• Prelude
  • Some have felt that these blundering lives are due to the inconvenient indefiniteness with which the Supreme Power has fashioned the natures of women: if there were one level of feminine incompetence as strict as the ability to count three and no more, the social lot of women might be treated with scientific certitude. Meanwhile the indefiniteness remains, and the limits of variation are really much wider than any one would imagine from the sameness of women's coiffure and the favorite love-stories in prose and verse. Here and there a cygnet is reared uneasily among the ducklings in the brown pond, and never finds the living stream in fellowship with its own oary-footed kind. Here and there is born a Saint Theresa, foundress of nothing, whose loving heart-beats and sobs after an unattained goodness tremble off and are dispersed among hindrances, instead of centring in some long-recognizable deed.
    • Prelude
  • Miss Brooke had that kind of beauty which seems to be thrown into relief by poor dress.
    • First lines.
  • She could not reconcile the anxieties of a spiritual life involving eternal consequences, with a keen interest in gimp and artificial protrusions of drapery. Her mind was theoretic, and yearned by its nature after some lofty conception of the world which might frankly include the parish of Tipton and her own rule of conduct there; she was enamoured of intensity and greatness, and rash in embracing whatever seemed to her to have those aspects; likely to seek martyrdom, to make retractations, and then to incur martyrdom after all in a quarter where she had not sought it. Certainly such elements in the character of a marriageable girl tended to interfere with her lot, and hinder it from being decided according to custom, by good looks, vanity, and merely canine affection.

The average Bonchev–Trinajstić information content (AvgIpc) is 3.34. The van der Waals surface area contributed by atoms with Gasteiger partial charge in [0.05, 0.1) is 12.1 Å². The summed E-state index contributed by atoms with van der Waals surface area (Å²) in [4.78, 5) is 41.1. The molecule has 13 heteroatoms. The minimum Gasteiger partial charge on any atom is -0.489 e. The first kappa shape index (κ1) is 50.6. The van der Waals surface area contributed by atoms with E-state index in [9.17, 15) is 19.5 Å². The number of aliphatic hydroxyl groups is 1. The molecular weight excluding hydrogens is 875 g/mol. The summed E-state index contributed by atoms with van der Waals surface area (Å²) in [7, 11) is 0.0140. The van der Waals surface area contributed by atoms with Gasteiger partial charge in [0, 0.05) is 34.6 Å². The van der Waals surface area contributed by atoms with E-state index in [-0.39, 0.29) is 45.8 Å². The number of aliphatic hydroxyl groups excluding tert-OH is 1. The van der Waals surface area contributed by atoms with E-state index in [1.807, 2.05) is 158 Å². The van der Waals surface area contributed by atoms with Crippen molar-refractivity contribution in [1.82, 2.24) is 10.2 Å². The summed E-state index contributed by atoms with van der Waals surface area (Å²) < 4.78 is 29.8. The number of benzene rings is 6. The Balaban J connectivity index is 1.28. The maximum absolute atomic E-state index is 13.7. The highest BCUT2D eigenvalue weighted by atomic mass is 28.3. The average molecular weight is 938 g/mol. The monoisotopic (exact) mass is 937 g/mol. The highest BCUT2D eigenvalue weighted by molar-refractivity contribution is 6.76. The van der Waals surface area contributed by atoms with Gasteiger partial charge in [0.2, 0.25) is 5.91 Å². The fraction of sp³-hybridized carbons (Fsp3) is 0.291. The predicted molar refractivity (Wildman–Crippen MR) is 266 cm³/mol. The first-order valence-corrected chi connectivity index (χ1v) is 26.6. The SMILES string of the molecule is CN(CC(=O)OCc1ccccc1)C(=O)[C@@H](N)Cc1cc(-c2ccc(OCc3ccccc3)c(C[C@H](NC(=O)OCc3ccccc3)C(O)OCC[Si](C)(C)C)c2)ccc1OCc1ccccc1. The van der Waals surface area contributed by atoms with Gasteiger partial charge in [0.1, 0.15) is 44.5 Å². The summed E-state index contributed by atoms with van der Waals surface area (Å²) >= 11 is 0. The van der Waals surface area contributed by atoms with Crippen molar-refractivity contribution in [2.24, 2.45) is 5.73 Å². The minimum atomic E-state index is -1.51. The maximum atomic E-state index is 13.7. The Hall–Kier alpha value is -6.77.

• If youth is the season of hope, it is often so only in the sense that our elders are hopeful about us; for no age is so apt as youth to think its emotions, partings, and resolves are the last of their kind. Each crisis seems final, simply because it is new.
  • What loneliness is more lonely than distrust?
  • Will not a tiny speck very close to our vision blot out the glory of the world, and leave only a margin by which we see the blot?
  • People glorify all sorts of bravery except the bravery they might show on behalf of their nearest neighbors.
  • One must be poor to know the luxury of giving!
  • Every limit is a beginning as well as an ending. Who can quit young lives after being long in company with them, and not desire to know what befell them in their after-years? For the fragment of a life, however typical, is not the sample of an even web: promises may not be kept, and an ardent outset may be followed by declension; latent powers may find their long-waited opportunity; a past error may urge a grand retrieval.
  • Marriage, which has been the bourne of so many narratives, is still a great beginning, as it was to Adam and Eve, who kept their honeymoon in Eden, but had their first little one among the thorns and thistles of the wilderness. It is still the beginning of the home epic — the gradual conquest or irremediable loss of that complete union which makes the advancing years a climax, and age the harvest of sweet memories in common.
  • Some set out, like Crusaders of old, with a glorious equipment of hope and enthusiasm and get broken by the way, wanting patience with each other and the world.
  • What do we live for, if it is not to make life less difficult to each other? I cannot be indifferent to the troubles of a man who advised me in my trouble, and attended me in my illness.
  • There is no creature whose inward being is so strong that it is not greatly determined by what lies outside it. A new Theresa will hardly have the opportunity of reforming a conventual life, any more than a new Antigone will spend her heroic piety in daring all for the sake of a brother's burial: the medium in which their ardent deeds took shape is forever gone. But we insignificant people with our daily words and acts are preparing the lives of many Dorotheas, some of which may present a far sadder sacrifice than that of the Dorothea whose story we know.
  • But what we call our despair is often only the painful eagerness of unfed hope.